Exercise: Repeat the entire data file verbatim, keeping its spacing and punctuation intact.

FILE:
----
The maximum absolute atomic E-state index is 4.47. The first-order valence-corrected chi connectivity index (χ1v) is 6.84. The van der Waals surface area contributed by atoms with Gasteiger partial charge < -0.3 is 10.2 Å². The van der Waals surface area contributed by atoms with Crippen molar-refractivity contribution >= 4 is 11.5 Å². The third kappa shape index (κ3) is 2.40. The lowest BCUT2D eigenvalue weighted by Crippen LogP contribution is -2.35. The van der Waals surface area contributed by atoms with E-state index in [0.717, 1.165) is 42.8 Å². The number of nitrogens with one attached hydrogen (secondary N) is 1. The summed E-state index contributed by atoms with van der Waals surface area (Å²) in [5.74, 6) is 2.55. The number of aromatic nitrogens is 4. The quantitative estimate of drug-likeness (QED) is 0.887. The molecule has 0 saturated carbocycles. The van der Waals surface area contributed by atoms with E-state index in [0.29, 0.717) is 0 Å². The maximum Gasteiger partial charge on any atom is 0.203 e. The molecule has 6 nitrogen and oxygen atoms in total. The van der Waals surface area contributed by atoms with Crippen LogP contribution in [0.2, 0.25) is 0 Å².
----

The maximum absolute atomic E-state index is 4.47. The first-order valence-corrected chi connectivity index (χ1v) is 6.84. The van der Waals surface area contributed by atoms with Gasteiger partial charge < -0.3 is 10.2 Å². The van der Waals surface area contributed by atoms with Crippen molar-refractivity contribution >= 4 is 11.5 Å². The third kappa shape index (κ3) is 2.40. The lowest BCUT2D eigenvalue weighted by Crippen LogP contribution is -2.35. The van der Waals surface area contributed by atoms with E-state index in [0.717, 1.165) is 42.8 Å². The number of nitrogens with one attached hydrogen (secondary N) is 1. The summed E-state index contributed by atoms with van der Waals surface area (Å²) in [5.74, 6) is 2.55. The number of aromatic nitrogens is 4. The quantitative estimate of drug-likeness (QED) is 0.887. The molecule has 0 saturated carbocycles. The van der Waals surface area contributed by atoms with E-state index in [0.29, 0.717) is 0 Å². The maximum Gasteiger partial charge on any atom is 0.203 e. The molecule has 6 nitrogen and oxygen atoms in total. The van der Waals surface area contributed by atoms with Crippen LogP contribution in [0.2, 0.25) is 0 Å².